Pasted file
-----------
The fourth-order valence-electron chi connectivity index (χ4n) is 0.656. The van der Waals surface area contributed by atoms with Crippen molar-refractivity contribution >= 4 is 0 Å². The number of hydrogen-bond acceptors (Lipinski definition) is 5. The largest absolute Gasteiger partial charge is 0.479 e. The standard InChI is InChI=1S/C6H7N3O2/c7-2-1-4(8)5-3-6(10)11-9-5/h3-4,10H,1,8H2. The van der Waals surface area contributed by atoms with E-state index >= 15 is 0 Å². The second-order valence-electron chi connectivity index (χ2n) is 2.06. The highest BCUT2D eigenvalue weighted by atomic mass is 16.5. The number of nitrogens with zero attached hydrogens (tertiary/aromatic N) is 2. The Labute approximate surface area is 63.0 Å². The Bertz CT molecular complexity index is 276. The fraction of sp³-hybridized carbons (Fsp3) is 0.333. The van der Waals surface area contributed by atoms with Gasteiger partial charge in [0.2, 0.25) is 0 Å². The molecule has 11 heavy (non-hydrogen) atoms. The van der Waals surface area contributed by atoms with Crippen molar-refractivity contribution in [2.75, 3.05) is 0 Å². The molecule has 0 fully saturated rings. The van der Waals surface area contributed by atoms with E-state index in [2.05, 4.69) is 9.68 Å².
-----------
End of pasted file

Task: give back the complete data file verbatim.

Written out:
The fourth-order valence-electron chi connectivity index (χ4n) is 0.656. The van der Waals surface area contributed by atoms with Crippen molar-refractivity contribution >= 4 is 0 Å². The number of hydrogen-bond acceptors (Lipinski definition) is 5. The largest absolute Gasteiger partial charge is 0.479 e. The standard InChI is InChI=1S/C6H7N3O2/c7-2-1-4(8)5-3-6(10)11-9-5/h3-4,10H,1,8H2. The van der Waals surface area contributed by atoms with E-state index >= 15 is 0 Å². The second-order valence-electron chi connectivity index (χ2n) is 2.06. The highest BCUT2D eigenvalue weighted by atomic mass is 16.5. The number of nitrogens with zero attached hydrogens (tertiary/aromatic N) is 2. The Labute approximate surface area is 63.0 Å². The Bertz CT molecular complexity index is 276. The fraction of sp³-hybridized carbons (Fsp3) is 0.333. The van der Waals surface area contributed by atoms with Gasteiger partial charge in [0.2, 0.25) is 0 Å². The molecule has 11 heavy (non-hydrogen) atoms. The van der Waals surface area contributed by atoms with Crippen molar-refractivity contribution in [2.75, 3.05) is 0 Å². The molecule has 0 fully saturated rings. The van der Waals surface area contributed by atoms with E-state index in [2.05, 4.69) is 9.68 Å².